Kenora Great War Project


Personal Details
Date of BirthJanuary 20, 1889
Place of BirthWingham, Ontario
Marital StatusSingle
Next of KinRachel Simmons, mother, 347 10th Street, Brandon, Manitoba
Trade / CallingElectrician
ReligionSalvation Army
Service Details
Regimental Number425316
Service Record
Battalion28th Battalion
ForceCanadian Expeditionary Force
BranchCanadian Infantry
Enlisted / ConscriptedEnlisted
Address at EnlistmentBrandon, Manitoba
Date of EnlistmentApril 1, 1915
Age at Enlistment26
Theatre of ServiceEurope
Prisoner of WarNo
Survived WarYes
Death Details
Date of DeathApril 28, 1952
Age at Death63
Buried AtFort Frances Cemetery, Fort Frances, Ontario
PlotBlock 66 Lot V034

Simmons, Harper Crawford William

Harper Crawford William Simmons was born on 20 January 1889 in Wingham, Ontario. According to their marriage record his father Archibald Erastus Simmons was from London, Ontario while his mother Rachel Ellen Rankin was from Listowel, Ontario, elsewhere given as Gowanstown. The couple were living in St Thomas, Ontario when they married there on 10 June 1884. Shortly after the marriage they moved to Wingham where Archibald Sr worked as a printer. Children born to the family were Ernest Edward (1886), Eva Caroline Isabella (1887), Harper, William (1891-1891), William John (1892), Archibald Erastus (Archie) (1894), Alice Maud (1897), Richard Robert (1899-1899), Isabelle Winnifred (1902), Gertrude May (1906), and Margaret Emma (1908). At the time of the 1901 census the family was living in London, Ontario but they returned to Wingham where Archibald Sr died of typhoid fever in 1908. By the 1911 census for Wingham, Harper was a student at a drug training school. It appears that a short time later most of the family moved to Brandon, Manitoba.

Harper enlisted with the 45th Battalion in Brandon on 1 April 1915. His occupation was given as electrician and his mother Rachel in Brandon as next of kin. Previous military service was listed as six years with the 33rd Battalion. As a Private with the battalion and along with his brother Archie who had enlisted a few days before Harper, the two fellows arrived in England aboard the Lapland on 25 March 1916. Once there they were transferred to the 11th Reserve Battalion. In early May Harper was fined one day pay and confined to barracks for ten days for being absent from parade. In January of 1917 he was struck off strength to the Canadian Field Artillery, proceeding overseas that April as reserve to the 3rd Divisional Ammunition Company. Before leaving for France he married Amy Mire Fuggle on 3 April in the registration district of Hackney, Middlesex. Born in 1898 in Folkstone, Kent, Amy was the daughter of Louis Octavia Fuggle and Emily Mary Hoile.

Once in France Harper, posted to the 36th Battery, CFA, requested a transfer to the 28th Battalion as his brother William was serving with it. Request granted he was posted to the 28th Battalion on 6 July 1917, joining the unit in the field on the 20th. The 28th Battalion originally recruited in Saskatoon, Regina, Moose Jaw and Prince Albert, Saskatchewan and Fort William and Port Arthur (now Thunder Bay), Ontario and was mobilized at Winnipeg, Manitoba. It arrived in France in September of 1915 where it fought as part of the 6th Infantry Brigade, 2nd Canadian Division in France and Flanders until the end of the war. Battle honours included Mount Sorrell, Somme 1916, 1918, Flers-Courcelette, Thiepval, Ancre Heights, Arras, 1917, ’18, Vimy, 1917, Scarpe, 1917, ’18, Hill 70, Ypres 1917, Passchendaele, Amiens, Hindenburg Line, Drocourt-QuĂ©ant, Canal du Nord, Cambrai, 1918, Pursuit to Mons, France and Flanders 1915-18. Harper was awarded a Good Conduct Badge in April of 1917 and was granted three fourteen day leaves to the UK during his service, one in mid January and then in late December of 1918 as well as in March of 1919. Remaining in England after his leave, he was reunited with his wife and son Harper Ernest (Ernie) who had been born during the last quarter of 1917. Harper arrived in Halifax on 18 July and was discharged from service the same day, rank of Sergeant. His intended residence was given as Brandon. Amy and Ernie arrived in Halifax the next day on the Cedric.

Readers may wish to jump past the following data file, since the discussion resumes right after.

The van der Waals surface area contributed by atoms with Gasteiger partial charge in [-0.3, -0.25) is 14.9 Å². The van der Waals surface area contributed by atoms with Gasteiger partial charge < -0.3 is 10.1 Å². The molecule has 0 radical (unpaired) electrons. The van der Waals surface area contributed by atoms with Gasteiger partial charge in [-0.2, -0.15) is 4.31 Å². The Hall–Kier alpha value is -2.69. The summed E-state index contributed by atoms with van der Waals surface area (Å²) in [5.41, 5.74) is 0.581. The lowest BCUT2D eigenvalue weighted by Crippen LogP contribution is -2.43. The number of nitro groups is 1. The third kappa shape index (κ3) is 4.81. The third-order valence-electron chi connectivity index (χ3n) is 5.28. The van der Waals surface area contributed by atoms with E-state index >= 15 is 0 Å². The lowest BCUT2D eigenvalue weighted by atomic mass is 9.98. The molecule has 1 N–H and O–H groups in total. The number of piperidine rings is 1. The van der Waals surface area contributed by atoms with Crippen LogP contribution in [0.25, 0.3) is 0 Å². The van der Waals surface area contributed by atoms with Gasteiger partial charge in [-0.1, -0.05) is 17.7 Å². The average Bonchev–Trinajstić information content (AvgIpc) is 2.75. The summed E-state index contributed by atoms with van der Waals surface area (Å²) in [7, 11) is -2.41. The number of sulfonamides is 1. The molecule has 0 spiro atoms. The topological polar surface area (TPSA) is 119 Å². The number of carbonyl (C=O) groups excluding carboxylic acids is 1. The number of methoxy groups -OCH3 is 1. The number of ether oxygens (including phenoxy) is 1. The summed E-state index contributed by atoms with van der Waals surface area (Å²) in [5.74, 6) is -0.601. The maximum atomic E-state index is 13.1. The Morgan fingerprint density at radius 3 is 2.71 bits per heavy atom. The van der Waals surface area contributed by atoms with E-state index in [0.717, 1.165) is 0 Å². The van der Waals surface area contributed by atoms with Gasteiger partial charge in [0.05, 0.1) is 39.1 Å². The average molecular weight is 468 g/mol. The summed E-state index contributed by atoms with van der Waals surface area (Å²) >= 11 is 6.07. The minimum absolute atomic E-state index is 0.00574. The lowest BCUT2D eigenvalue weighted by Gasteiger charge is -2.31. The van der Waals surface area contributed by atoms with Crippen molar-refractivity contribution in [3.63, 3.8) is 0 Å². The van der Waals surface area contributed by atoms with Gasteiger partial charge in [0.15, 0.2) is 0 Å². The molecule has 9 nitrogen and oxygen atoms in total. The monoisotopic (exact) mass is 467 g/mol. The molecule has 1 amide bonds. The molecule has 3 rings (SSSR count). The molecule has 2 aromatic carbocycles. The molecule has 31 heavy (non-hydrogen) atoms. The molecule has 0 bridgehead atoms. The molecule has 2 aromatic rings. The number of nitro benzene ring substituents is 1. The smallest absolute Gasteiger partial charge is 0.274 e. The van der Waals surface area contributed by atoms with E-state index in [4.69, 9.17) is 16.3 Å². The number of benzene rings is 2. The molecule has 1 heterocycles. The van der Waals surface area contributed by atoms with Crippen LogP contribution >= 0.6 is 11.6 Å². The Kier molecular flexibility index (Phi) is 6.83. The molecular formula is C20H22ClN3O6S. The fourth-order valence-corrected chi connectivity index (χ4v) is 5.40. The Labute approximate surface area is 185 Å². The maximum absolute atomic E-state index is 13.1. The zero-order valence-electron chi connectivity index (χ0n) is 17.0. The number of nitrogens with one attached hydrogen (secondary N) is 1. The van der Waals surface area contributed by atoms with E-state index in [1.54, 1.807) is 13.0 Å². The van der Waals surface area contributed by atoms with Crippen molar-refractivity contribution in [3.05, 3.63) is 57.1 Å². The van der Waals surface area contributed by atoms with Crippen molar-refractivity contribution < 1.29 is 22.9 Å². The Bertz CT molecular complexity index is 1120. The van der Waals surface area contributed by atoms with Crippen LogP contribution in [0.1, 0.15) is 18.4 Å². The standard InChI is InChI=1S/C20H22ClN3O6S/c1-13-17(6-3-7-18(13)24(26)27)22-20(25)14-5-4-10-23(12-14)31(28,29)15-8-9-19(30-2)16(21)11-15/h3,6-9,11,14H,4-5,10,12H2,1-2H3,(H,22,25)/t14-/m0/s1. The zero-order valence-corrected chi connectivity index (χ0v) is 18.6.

Harper’s brother William enlisted in January of 1915 in Winnipeg and served for the duration of the war with the 28th Battalion. He returned to Canada in May of 1919. His brother Archie was transferred from the 11th Reserve Battalion to the Canadian General Base Depot in France to serve as a bandsman. He returned to Canada in July of 1919 with his war bride and small son.

The 1921 census found Harper and Amy living in Brandon where he was working as a bookkeeper. Children born in Brandon were Emily (1921) and Joyce (1923). By the mid 1920’s they had moved to Fort Frances, Ontario where they gave birth to Frederick Arthur (1926), Margaret (1927), and Grace. The family lived in Kenora for a while as in 1935 Harper joined the Kenora Branch of the Canadian Legion. Voter’s lists for Fort Frances gave Harper’s occupation as musician or bandmaster.

Harper died on 28 April 1952. He was predeceased by his father, his mother Rachel in 1957 in Calgary, and siblings Ernest 1912 in Wingham and the two brothers in infancy. He was survived by his wife Amy and children, and sisters Eva (Percy) Brown of Brandon (d 1971), Alice (William) Campbell of Winnipeg (d 1984), Gertrude (William) Good (d 1981), Grace (Robert) Dennison (d 1991), Isobelle (John) Manning (d 1982), and Margaret (Robert) Way (d 1996), all of Calgary, and his brothers William of Los Angeles (d 1962) and Archie of Kenora (d 1976). Harper is interred in a military plot in the Fort Frances Cemetery. His wife Amy later married David Dueck and died on 3 May 1997. She is interred with David in the Riverview Cemetery in Fort Frances.

By Judy Stockham

Grave marker photograph provided by Fort Frances Cemetery staff.

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